Medium-sized but bright at 3’ long and 12th magnitude, NGC 315 (H II.210) is an obviously elongated fuzzball in the 13 Ethos.

There are some real standouts in Pisces amongst the Hs, including NGC 660 (H II.253), a beautiful barred spiral. It is an elongated smudge a couple of minutes across in the 13mm ocular. At higher powers, I occasionally think I catch glimpses of its arms, but nothing sure. I’d like to come back here with the Stellacam.

NGC 514 (H II.252) is a large 3’ plus elongated oval of light. It’s a face-on SABc.

NGC 665 (H II.588) is a 13th magnitude spot maybe a bit elongated in the 8mm E.

NGC 7562 (H II.467), another slightly elongated fuzzball, is small, round, and has large bright core.

A small face-on Sc with a luminous core, NGC 706 (H II.596) doesn’t give up much detail, with the most notable thing in the field being a 12th magnitude star near the galaxy.

NGC 7785 (H II.468): This elliptical is an oval spot of dim light. Next to a triangle of prominent field stars.

Medium-sized elliptical NGC 741 (H II.271) is in the field with several small galaxies including one, NGC 742, that’s positioned just 50” east of its center.

NGC 7541’s (H II.430) an OK edge-on spiral mainly notable because it’s in the same field as a prominent smaller galaxy, NGC 7537.

This barred spiral, NGC 718 (H II.270), is just a small, elongated patch with the very faintest hint of an outer envelope.

NGC 125 (H III.869) is in a Pisces field with several other small and mostly dim galaxies. 125 is round with diffuse edges, but that is about all I can tell about it.

An Sc spiral, NGC 198 (H II.857), is round and faint in the 8mm Ethos. Brighter towards the middle.


I needed one little guy over Triangulum way, and thank god he wasn’t another galaxy; I was ready for a short break from the cosmic fireflies I’d been netting.

The prominent if small nebula (2’) that’s involved in M33, NGC 604 (H III.150), is always a treat; he’s the Pinwheel’s “M42 on steroids.”


There are only two Herschel IIs over in Cassiopeia and—surprise—neither one is an open cluster.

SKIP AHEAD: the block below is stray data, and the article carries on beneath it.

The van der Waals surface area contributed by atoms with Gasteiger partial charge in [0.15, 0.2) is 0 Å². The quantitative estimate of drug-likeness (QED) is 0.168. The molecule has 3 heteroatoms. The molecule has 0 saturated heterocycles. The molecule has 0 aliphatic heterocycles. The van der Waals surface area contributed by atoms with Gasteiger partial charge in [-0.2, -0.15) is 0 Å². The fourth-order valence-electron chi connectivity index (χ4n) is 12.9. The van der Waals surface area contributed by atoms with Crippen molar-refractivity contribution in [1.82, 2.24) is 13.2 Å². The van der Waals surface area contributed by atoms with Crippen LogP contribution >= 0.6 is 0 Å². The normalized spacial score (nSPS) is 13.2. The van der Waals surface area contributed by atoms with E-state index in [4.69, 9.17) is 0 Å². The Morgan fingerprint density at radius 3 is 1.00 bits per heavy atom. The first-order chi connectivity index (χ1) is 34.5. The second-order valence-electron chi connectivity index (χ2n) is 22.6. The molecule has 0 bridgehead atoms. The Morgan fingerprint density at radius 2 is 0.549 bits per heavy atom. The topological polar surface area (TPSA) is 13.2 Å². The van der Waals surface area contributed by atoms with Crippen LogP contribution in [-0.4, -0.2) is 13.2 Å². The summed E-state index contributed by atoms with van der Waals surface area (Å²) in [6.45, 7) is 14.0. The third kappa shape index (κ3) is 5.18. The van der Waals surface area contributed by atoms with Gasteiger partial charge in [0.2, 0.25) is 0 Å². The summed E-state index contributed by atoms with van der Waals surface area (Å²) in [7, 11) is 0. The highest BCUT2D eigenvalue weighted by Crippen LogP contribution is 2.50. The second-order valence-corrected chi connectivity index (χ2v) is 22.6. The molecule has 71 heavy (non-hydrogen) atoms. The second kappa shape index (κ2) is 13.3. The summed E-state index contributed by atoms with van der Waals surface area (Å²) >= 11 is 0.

NGC 896 (H III.695): This large >20’ nebula is visible with the help of averted vision and a UHC filter in the 13 Ethos at f/6.3. No obvious shape I can see.

The Bubble Nebula, NGC 7635 (H IV.52). I’m not sure I can see the bubble shape itself, but plenty of nebulosity is on display in the 13mm ocular with a UHC. I can make out one arc of nebulosity that may be part of the bubble form, but mostly the impression is “haze around an 8th magnitude star.”


I only needed one Cetacean this evening; nice that it turned out to be a fairly outstanding galaxy:

This barred spiral in Cetus, NGC 171 (H III.223), is tantalizing. It’s obviously elongated, that being its prominent bar, I’m sure, and there are hints of patchy detail in the haze surrounding this bar, perhaps indicating the presence of the spiral arms. As usual, my impression is “considerably brighter” than the “13” most sources indicate.


Quick break for a walk around the field, a Monster drink, a bit of Jack Link jerky, and I was refreshed, pressing on to the winter star figures…

NGC 1883 (H VII.34): This small, round open cluster, 5’ across, is dim at 12th magnitude, with maybe half a dozen stars winking in and out.

NGC 2192 (H VII.57) is another small Aurigan open—maybe 5’ in diameter, too. With the 8mm Ethos, it resolves into an elongated patch of dim stars.

Less than 5’ in size, open cluster NGC 1778 (H VIII.61) is nevertheless reasonably bright. 15 or 20 stars in no discernable pattern.


I could hardly believe midnight had come and gone and Gemini was ready for the picking: